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Research

Tendon Issues and Rotator Cuff Tears? It's in the Genes

People with rotator cuff tears often experience other tendon or nerve problems as well, but it has been unclear whether those associated ailments are influenced by genetics or environment. New research shows strong evidence that those “global” tendinopathies in the shoulders, knees, hips and other areas appear to cluster among blood relatives and spouses of people with torn rotator cuffs, suggesting that both genetic and environmental factors are involved.

In a study leveraging de-identified records from the Utah Population Database (UPDB), a storehouse of health and genealogical data on more than 2 million people, and University of Utah Health Care, researchers found that first-degree relatives – parents, siblings, daughters and sons – are almost twice as likely to get global tendon problems or compression neuropathy, a medical condition caused by direct pressure on a single nerve, than people without rotator cuff tears. Second-degree relatives – grandparents, aunts and uncles, nieces and nephews and half-siblings – also face a significantly higher relative risk for developing tendinopathies and compression neuropathies. Even third-degree relatives of people with rotator cuff tears – great-grandparents, great-grandchildren and first cousins – are at a significantly greater risk for getting compression neuropathies and tendinopathies in the hand and/or wrist.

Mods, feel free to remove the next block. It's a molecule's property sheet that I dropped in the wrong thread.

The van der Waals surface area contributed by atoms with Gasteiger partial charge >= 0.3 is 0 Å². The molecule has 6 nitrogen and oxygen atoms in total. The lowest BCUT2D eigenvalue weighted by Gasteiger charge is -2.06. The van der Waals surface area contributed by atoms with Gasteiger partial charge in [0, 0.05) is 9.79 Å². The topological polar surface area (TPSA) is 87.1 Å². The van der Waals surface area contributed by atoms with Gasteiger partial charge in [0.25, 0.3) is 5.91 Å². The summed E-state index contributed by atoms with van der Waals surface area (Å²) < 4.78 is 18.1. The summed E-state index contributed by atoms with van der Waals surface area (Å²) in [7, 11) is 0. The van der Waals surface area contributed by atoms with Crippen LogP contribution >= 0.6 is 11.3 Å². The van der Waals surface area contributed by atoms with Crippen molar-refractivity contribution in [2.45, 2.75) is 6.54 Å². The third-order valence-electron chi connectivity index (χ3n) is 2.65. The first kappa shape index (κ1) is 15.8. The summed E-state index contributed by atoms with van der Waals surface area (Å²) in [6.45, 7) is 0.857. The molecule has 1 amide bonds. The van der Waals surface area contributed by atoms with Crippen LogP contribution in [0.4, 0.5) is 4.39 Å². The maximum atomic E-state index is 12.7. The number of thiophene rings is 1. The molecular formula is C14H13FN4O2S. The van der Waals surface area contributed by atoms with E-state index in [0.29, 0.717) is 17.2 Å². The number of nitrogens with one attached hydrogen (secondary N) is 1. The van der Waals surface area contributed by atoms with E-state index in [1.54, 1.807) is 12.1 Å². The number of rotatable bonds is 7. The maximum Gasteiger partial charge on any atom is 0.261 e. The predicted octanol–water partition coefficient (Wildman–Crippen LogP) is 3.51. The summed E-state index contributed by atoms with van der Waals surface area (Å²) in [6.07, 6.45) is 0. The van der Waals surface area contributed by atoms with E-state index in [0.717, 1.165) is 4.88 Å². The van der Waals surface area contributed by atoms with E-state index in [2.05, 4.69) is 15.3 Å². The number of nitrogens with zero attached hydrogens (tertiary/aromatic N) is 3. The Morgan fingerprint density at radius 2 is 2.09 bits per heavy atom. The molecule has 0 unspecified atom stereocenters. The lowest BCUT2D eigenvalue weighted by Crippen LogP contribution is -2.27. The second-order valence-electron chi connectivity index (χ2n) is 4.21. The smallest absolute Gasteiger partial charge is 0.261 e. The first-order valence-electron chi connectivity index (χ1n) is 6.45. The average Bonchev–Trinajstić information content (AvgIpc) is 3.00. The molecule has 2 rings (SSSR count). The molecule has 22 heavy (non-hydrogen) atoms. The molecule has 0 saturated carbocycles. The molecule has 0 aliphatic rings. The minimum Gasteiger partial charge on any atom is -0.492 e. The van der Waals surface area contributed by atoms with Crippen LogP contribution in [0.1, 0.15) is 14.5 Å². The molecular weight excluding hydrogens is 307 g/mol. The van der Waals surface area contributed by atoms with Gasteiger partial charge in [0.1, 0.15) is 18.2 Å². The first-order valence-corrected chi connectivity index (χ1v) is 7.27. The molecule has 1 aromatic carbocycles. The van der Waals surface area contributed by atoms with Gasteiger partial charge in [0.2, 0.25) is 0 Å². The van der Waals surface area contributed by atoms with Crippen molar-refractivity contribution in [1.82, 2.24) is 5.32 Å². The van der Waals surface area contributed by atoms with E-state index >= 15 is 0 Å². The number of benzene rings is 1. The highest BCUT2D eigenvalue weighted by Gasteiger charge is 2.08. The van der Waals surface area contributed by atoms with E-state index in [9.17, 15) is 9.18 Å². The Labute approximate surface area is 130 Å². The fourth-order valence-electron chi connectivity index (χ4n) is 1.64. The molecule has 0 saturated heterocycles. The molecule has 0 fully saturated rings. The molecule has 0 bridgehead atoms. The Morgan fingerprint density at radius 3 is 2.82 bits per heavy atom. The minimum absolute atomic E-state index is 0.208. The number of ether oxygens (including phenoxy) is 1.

While the risk for tendinopathies and compression neuropathy among relatives indicates a genetic connection to rotator cuff tears, the risk for spouses of people with rotator cuff tears is even stronger, signaling that environmental factors also play a role. The records showed that spouses of those with torn rotator cuffs are almost four times more likely to develop global tendinopathies and compression neuropathies, according to the study.

The researchers also found that people with rotator cuff tears have the greatest risk of all for getting those aches and pains – ranging from nine to 15 times higher for tendinopathies and compression neuropathies than people without the painful tears.    

Robert Z. TashjianOrthopaedics